Reports

Bahraini Political Prisoners Suffer Difficult Detention Conditions

9,000 Bahrainis have been arrested since 2011 over political charges. 1300 of them remain in jail till today amid very difficult detention conditions, deliberate ill-treatment, and systematic medical negligence.

Prisoners in Bahrain are suffering due to poor conditions and lack of adequate medical care, says a new report by the Bahrain Center for Human Rights (BCHR), Gulf Centre for Human Rights (GCHR) and Americans for Democracy & Human Rights in Bahrain (ADHRB).

The report says, “The prison conditions remained poor, and there have been persistent reports of failure to provide adequate medical care to prisoners in Bahrain. In addition to overcrowding, the sanitary conditions in Jau prison are inadequate, and the hygiene and sterilization procedures are deficient,” which led to two outbreaks of Covid-19 in 2021.

Adequate medical care denied

There are recent concerns about reports of tuberculosis in Jau prison in 2022, with sick prisoners not being segregated from ill inmates, and facing reprisals for protesting and demanding tests.

Since the end of May, prison authorities disregarded at least two prisoners with symptoms of tuberculosis for over a week without testing them. A third prisoner who was granted hospital care, was returned to the prison two days after a doctor told his family he has tuberculosis.

Political prisoner Hassan Abdullah Habib was informed by doctors in the hospital that he had tuberculosis but he was transferred back to prison, despite being contagious. At least three other prisoners had symptoms of the disease.

Another prisoner who has been subjected to mistreatment and abuse is Dr. Abduljalil Al-Singace, a prominent opposition figure and human rights defender and a member of the group known as the “Bahrain 13”. Dr. Al-Singace began a liquids-only hunger strike on 8 July 2021 to protest against ill-treatment and harassment in Jau prison.

He resorted to a hunger strike after negotiations with the prison administration had failed to recover the cultural research he had worked on for four years. He has not seen his doctor since January 2022 and his family says the “authorities regularly withhold sugar and milk from him in an effort to make him end his strike.”

Prominent human rights defender Abdulhadi Al-Khawaja, former president and co-founder of BCHR and GCHR, has repeatedly protested poor conditions in prison, including denial of medical treatment. Al-Khawaja was awarded the 2022 Martin Ennals Award for his ongoing activism.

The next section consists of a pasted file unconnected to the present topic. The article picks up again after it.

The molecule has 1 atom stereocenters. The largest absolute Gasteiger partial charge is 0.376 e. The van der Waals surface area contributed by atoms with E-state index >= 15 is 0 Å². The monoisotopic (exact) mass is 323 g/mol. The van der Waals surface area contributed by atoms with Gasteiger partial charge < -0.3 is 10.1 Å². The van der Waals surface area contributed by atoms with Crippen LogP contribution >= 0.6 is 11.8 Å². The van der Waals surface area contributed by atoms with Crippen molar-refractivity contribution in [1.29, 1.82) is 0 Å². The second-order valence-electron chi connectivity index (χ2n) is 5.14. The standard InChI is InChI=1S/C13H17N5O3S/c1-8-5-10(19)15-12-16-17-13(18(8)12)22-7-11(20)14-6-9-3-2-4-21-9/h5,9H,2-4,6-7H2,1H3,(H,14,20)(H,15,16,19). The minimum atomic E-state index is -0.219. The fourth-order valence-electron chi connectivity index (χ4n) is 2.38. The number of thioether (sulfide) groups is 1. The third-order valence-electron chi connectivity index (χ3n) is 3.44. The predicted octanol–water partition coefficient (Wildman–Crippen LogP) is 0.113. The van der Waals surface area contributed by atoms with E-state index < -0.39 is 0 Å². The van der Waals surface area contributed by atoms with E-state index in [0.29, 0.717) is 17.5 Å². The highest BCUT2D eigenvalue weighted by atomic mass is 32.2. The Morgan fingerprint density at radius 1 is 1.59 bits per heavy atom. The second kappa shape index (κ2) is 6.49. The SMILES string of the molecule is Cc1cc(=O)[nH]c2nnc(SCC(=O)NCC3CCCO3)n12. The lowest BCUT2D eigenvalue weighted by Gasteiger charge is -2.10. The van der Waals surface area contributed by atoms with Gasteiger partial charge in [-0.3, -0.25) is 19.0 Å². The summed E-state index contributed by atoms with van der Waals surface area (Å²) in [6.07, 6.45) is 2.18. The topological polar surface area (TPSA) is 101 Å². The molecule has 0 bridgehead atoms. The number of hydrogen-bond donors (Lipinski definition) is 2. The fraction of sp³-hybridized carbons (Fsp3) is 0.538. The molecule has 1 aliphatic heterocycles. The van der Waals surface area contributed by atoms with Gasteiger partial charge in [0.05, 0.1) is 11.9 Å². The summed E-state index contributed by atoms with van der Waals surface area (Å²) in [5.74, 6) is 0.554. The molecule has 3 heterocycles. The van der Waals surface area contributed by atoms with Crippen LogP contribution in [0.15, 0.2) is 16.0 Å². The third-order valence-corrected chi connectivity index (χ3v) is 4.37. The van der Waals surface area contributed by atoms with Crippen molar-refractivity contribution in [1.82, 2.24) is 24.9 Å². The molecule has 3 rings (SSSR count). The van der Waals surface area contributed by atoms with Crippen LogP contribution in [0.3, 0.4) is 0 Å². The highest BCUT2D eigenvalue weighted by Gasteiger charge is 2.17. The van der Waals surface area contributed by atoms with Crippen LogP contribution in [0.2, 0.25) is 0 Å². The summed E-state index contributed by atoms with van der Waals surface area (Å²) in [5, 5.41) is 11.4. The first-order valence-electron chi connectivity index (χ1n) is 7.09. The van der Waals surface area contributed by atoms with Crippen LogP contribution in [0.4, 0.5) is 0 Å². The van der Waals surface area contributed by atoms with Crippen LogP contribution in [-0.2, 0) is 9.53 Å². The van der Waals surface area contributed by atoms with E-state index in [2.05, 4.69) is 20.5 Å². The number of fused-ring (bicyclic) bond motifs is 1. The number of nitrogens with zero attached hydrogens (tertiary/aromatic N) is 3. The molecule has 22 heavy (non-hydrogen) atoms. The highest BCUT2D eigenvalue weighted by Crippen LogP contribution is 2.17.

“In Bahrain’s prisons, your basic needs such as food, medical treatment, communications with family, sleeping hours, access to open air, or even access to the toilet all are used to provoke you, oppress you, or punish you and eventually to undermine your integrity, self-confidence, and self-respect,” Al-Khawaja said.

Prisoners’ families have been sounding the alarm and raising complaints given that no measures have been put in place to protect other prisoners from this contagious airborne disease. In one egregious case, prison authorities failed to move a fourth prisoner with tuberculosis to a hospital until he had been sick for almost a year and was semi-paralysed.

Recommendations

Global Rights Watch calls on the Bahraini government to respect its international obligations, mainly the Convention against Torture and Other Cruel, Inhuman or Degrading Treatment or Punishment, and to respect prisoners’ rights established by the Rehabilitation and Reform Foundation Act and its Implementing Regulations in line with the Minimum Standard Rules for the Treatment of Prisoners and to amend the provisions that are incompatible with the last rules.

The organisation also launched an urgent appeal to the international community and international human rights bodies to pressure the Bahraini authorities to put an end to the ongoing human rights violations against political detainees.

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